Presented in a 36mm case, the Ahoi neomatik is the Nomos version of a classic dive watch, with a modern twist. Embracing the company’s guiding principle of form follows function, everything you see serves a purpose and yet has all been beautifully integrated into the overall design. An elegant guard protects the screwed-down crown to ensure it can’t be knocked loose while the watch is underwater. 

The case-back, complete with sapphire crystal showing the in-house Nomos caliber DUW 3001 at work, is fixed in place with six screws, ensuring water resistance up to 200m. The dial displays the classic Nomos typography, making it not only highly legible but also instantly recognisable. Best of all it comes in several different versions, including models with blue and red dials.   

How the Bauhaus movement made watches tick

Hermès Slim d’Hermès L’Heure Impatiente

In the fashion world, Hermès has always been known for its understated but elegant designs. It has carried this same philosophy over to its wristwatches. Not many fashion brands have successfully made the transition into high-end luxury watches, but Hermès has excelled, thanks in large part to its focus on creating functional watches that make a statement.

Showing its mastery of typography, the new Hermès Slim d’Hermès L’Heure Impatiente immediately grabs your attention with its font, which permeates throughout the design. Not only is it attractive and distinctive, it is also incredibly easy to read. Form is nothing without functionality, however, and it is here that Hermès demonstrates its mastery by introducing a new complication: a special alarm for an upcoming event.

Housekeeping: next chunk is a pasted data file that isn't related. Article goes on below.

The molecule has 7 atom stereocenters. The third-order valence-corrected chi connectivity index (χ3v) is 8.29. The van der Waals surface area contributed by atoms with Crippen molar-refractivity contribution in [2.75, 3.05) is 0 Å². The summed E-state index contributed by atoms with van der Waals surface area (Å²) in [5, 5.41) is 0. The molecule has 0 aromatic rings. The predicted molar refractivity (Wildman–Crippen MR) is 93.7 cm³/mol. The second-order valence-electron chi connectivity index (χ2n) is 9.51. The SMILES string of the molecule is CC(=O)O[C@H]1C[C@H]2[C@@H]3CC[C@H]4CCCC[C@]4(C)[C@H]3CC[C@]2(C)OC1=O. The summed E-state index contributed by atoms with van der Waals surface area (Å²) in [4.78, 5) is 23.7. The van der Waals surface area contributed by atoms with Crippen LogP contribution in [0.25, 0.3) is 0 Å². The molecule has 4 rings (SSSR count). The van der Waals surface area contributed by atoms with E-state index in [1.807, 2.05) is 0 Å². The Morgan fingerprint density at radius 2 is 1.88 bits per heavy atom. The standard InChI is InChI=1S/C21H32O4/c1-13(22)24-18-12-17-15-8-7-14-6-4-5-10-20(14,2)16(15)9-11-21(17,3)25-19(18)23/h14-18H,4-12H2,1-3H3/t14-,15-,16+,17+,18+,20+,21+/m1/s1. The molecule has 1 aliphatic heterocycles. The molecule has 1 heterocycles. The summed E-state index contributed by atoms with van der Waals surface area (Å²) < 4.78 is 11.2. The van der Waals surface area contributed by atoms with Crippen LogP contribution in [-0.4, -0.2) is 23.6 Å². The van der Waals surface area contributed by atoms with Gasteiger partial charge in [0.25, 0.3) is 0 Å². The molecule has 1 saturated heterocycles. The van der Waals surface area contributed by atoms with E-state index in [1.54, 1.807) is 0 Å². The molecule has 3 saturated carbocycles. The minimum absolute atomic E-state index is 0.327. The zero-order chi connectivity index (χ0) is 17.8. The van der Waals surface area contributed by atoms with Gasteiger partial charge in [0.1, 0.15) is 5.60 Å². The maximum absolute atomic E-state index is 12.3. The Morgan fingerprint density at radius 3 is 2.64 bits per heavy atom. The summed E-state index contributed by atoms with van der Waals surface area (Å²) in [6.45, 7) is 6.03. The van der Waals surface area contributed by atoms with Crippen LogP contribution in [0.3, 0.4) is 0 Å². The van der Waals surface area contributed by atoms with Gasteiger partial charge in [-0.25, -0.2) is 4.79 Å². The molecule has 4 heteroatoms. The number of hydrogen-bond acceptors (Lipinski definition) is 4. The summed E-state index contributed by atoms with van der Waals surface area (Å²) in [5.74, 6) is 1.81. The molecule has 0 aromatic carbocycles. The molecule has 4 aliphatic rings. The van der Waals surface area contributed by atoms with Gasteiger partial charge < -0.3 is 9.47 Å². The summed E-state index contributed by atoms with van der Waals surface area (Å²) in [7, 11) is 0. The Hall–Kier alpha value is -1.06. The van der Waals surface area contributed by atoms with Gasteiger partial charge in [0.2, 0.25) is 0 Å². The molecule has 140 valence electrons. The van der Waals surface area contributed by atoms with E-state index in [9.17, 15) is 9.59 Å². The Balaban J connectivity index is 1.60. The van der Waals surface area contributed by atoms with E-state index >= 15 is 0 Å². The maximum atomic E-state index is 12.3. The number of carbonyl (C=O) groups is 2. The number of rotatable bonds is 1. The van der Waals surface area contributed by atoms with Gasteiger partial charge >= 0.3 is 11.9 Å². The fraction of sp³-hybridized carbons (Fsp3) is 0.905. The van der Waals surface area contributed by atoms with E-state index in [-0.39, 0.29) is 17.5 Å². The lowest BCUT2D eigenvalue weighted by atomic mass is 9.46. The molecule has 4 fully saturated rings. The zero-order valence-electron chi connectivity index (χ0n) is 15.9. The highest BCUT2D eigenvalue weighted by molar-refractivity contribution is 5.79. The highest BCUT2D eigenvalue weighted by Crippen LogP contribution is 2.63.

A counter set in the sub-dial at 4 o’clock allows the wearer to set a reminder for any time in the next 12 hours. One hour before the designated time, a 60-minute countdown starts (the impatient hour). When it gets to zero, a single chime sounds to notify you that the special moment has arrived. Highly functional, effortlessly chic, totally Bauhaus.

How the Bauhaus movement made watches tick

Patek Philippe Calatrava Ref. 5227J

Including any watch from Patek Philippe in this line-up may seem like an unfortunate faux pas, as the brand is not typically associated with the mass production of anything. An exception must be made, however, for the Calatrava Ref. 5227J. There are no superfluous details here, no unnecessary flourishes, and yet this is a watch guaranteed to draw attention.

Presented in a perfectly-sized, 39mm case crafted from 18-carat yellow gold, it features a concave bezel, gently-curved lugs, and a silhouette measuring just 9.24mm thick. Of note is the dust cover on the back with an invisible hinge, which opens to a sapphire crystal case-back, revealing the inner workings of the automatic Caliber 324 S C. The dial exemplifies the Bauhaus ethos of form follows function. 

It has a cream-coloured lacquer surface, applied trapezoidal markers in gold stand for the hours, while dainty golden dots form the minute circle. Two pointed and faceted Dauphine hands in gold for the hours and minutes as well as a slender, counterbalanced second hand complete this simple yet elegant look. It is not by chance that this design has remained largely unchanged for decades.